Financing Your Purchase

There are certain “Do’s and Don’ts” which may affect the outcome of your loan request. These remain in effect before, during and after loan approval up until the time of settlement when your loan is funded and recorded. Many times credit, income, and assets are verified the hour before you have signed your final loan documents. Here is a list that you should comply with:


Do any of the things that may alter your credit and may risk you obtaining your loan. Also, these things may put you in default of your Sales Contract, may put your ESCROW deposit at risk, and may put you at risk of being sued.

(1) Quit your job or change jobs. If this is likely, consult with your loan officer and call this office should this occur.Allow anyone to make an inquiry on your credit report except your lender.

(2) Apply for credit anywhere else except with your lender. This causes more “hits” on your credit rating which can reduce your credit score.

(3) Change bank accounts or transfer money within your existing accounts.

(4) Co-sign for anyone, for any reason, for anything.Purchase or attempt to purchase anything else on credit such as another car, truck, boat, furniture or other real estate.

(5) Charge any abnormal amounts to your current credit cards or credit lines.

(6) Send in late payments, or incur late fees for anything.

(7) Wait longer than the time frame given per your contract to provide all necessary paperwork and information to your lender when requested.


(1) Keep all accounts current, including mortgages, car loans, credit cards, etc.Contact both your lender and your sales associates anytime a question may arise.

(2) Make all payments on or before due dates on all accounts, even if the account is being paid off with your new loan.

(3) Have any lender-required money/funds to your loan officer within 72 hours after home inspection is complete.

(4) Return phone calls from your agent, loan officer, settlement company, or anyone else involved in your transaction within 2 hours of a message.


This is a very common myth buyers have regarding getting preapproved. Getting preapproved is 100% a benefit to you as the buyer because it will give you confidence to write offers and pre-vent any heartache down the road. In a competitive market like ours a good agent and a smart seller will not even consider looking at a financed offer without a preapproval letter.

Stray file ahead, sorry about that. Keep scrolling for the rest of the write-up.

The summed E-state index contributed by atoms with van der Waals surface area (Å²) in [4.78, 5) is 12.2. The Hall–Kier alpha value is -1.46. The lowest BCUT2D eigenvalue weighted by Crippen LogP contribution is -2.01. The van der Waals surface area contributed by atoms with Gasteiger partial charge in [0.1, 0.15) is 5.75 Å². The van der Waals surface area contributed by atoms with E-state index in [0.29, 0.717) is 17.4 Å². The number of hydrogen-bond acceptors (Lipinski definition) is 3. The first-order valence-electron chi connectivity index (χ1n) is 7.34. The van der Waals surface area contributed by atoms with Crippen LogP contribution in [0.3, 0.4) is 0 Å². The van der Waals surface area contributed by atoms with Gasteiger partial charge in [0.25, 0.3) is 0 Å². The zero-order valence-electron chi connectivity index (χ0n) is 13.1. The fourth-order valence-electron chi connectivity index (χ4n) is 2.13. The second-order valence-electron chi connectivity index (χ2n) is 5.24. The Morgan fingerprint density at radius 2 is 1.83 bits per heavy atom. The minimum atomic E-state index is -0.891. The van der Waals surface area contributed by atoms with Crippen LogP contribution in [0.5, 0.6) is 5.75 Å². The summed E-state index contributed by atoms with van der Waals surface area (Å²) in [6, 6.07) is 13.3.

Credit bureaus use a subtle formula that they don’t publicize how they crunch your credit history down into a single credit score. One of the things that can cost you points on your credit score is to have a bunch of inquiries coming in very close to each other. So, should you worry about what mortgage pre-approvals will do to your credit reports? Probably not. The “Ding” for One Inquiry is Very Small. The most a single inquiry on your credit report will cost you is five points. Often, your score, which can range from 300 to 850, will suffer even less than that. Unless you are seeking a new mortgage and are right on the cusp between a good credit score and a fair credit score, five points shouldn’t make any difference in your loan terms.


All of the credit bureaus understand the complex timing of getting a mortgage. Therefore, they have instituted measures to avoid reflecting pre-approval inquiries on credit reports. For instance, if you are shopping around for the best rate, and several mortgage companies make credit inquiries about you within 45 days of each other, all of those inquiries will be bundled into a single event with a miniscule effect on your credit report. Your credit report also does not include any credit inquiries made within 30 days prior to your loan application. It is, therefore, nearly impossible that the mortgage process of pre-approval will cause enough damage to your credit score.